Historic sites receive national designations

Melissa Crowe By Melissa Crowe

Dec. 10, 2012 at 6:10 a.m.

The narrow stretch of Lower Mission Valley Road doesn't look like it ever lived up to its name on "The Royal Way."

Nevertheless, it's an area steeped in history, and one county official hopes to place it on the federal map of El Camino Real de los Tejas National Historic Trail.

County Heritage Director Gary Dunnam has championed for the county's inclusion in the national map since it was incorrectly left out when the map became law.

An agreement county commissioners approved Monday with Texas Department of Transportation is a positive step to correcting the national historic map, County Judge Don Pozzi said.

Commissioners approved an agreement with Texas Department of Transportation to install signs along the historic roadway marking the way to Tonkawa Bank in Riverside Park and to the Mission Espiritu Santo ruins on the Guadalupe River in Mission Valley.

Dunnam said it has taken a year to get the agreement designed, approved and funded. The total project will cost about $6,000, he said.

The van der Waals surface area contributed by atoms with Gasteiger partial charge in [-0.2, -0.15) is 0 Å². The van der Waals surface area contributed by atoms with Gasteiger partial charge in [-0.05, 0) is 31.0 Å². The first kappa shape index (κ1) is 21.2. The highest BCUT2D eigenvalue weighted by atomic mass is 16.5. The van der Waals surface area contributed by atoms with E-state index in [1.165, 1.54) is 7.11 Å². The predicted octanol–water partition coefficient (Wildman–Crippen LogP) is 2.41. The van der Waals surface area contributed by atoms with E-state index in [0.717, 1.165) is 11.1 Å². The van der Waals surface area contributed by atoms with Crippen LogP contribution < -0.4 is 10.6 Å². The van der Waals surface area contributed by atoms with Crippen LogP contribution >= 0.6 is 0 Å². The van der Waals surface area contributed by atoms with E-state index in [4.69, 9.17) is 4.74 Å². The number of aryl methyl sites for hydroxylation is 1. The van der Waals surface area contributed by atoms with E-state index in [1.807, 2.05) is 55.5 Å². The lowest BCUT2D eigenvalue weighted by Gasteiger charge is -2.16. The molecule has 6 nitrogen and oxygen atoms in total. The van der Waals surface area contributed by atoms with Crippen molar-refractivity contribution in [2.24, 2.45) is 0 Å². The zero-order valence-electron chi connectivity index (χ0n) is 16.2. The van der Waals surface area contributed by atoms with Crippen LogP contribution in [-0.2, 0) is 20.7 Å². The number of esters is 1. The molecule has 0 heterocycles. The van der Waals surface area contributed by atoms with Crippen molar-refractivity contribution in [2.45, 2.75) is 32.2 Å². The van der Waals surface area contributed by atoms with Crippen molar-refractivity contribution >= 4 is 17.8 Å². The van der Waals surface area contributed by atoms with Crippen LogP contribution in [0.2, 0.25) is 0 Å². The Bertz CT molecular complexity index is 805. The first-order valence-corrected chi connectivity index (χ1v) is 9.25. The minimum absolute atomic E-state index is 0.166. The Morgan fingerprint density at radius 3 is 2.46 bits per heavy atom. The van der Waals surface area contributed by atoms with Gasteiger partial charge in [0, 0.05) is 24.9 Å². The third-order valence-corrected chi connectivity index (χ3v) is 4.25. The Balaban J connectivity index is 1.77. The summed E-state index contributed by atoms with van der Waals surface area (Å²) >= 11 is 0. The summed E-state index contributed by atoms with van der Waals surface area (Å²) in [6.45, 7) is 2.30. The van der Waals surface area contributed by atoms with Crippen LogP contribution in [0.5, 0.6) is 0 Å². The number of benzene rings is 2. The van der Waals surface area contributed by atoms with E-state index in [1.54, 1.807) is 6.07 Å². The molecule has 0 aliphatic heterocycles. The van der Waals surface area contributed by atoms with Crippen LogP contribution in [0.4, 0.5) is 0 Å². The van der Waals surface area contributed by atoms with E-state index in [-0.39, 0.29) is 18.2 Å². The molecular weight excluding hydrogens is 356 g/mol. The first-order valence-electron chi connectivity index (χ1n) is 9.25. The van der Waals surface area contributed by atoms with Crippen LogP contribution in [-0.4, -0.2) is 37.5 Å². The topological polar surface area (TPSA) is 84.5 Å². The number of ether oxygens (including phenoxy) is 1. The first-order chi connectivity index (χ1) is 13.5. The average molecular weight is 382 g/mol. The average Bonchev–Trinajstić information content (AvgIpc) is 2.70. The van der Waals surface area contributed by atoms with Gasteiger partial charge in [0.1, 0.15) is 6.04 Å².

The national historic trail association voted to spend $5,000 for signs marking nine historic sites on the trail. The Victoria County Historical Commission contributed an additional $1,000 to cover the remainder of the cost of the signs.

The Mission Espiritu Santo ruins and the documented site of the Presidio La Bahia, prior to late 1749, were important way-stations on the Bexar-La Bahia-Nacogdoches Road, Dunnam said.

"It was an error that these sites were not listed on the National Historic Trail when it became law," Dunnam said. "We're doing everything we can to correct this error."

Dunnam added he hopes the signs will correct the error.



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